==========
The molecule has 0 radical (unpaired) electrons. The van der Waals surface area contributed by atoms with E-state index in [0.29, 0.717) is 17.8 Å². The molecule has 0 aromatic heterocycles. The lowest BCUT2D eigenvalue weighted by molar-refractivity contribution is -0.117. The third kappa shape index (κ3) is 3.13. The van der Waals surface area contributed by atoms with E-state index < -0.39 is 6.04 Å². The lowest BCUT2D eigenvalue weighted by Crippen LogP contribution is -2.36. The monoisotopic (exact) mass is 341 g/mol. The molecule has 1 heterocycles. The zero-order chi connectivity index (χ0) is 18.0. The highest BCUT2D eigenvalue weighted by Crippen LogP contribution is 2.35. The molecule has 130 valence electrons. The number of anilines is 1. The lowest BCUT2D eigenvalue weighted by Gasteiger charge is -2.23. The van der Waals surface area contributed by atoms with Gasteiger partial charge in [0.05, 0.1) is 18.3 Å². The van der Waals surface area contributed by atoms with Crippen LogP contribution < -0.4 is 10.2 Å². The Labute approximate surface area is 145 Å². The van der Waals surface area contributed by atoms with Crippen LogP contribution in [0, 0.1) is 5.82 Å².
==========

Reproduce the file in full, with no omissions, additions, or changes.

The molecule has 0 radical (unpaired) electrons. The van der Waals surface area contributed by atoms with E-state index in [0.29, 0.717) is 17.8 Å². The molecule has 0 aromatic heterocycles. The lowest BCUT2D eigenvalue weighted by molar-refractivity contribution is -0.117. The third kappa shape index (κ3) is 3.13. The van der Waals surface area contributed by atoms with E-state index < -0.39 is 6.04 Å². The lowest BCUT2D eigenvalue weighted by Crippen LogP contribution is -2.36. The monoisotopic (exact) mass is 341 g/mol. The molecule has 1 heterocycles. The zero-order chi connectivity index (χ0) is 18.0. The highest BCUT2D eigenvalue weighted by Crippen LogP contribution is 2.35. The molecule has 130 valence electrons. The number of anilines is 1. The lowest BCUT2D eigenvalue weighted by Gasteiger charge is -2.23. The van der Waals surface area contributed by atoms with Gasteiger partial charge in [0.05, 0.1) is 18.3 Å². The van der Waals surface area contributed by atoms with Crippen LogP contribution < -0.4 is 10.2 Å². The Labute approximate surface area is 145 Å². The van der Waals surface area contributed by atoms with Crippen LogP contribution in [0, 0.1) is 5.82 Å².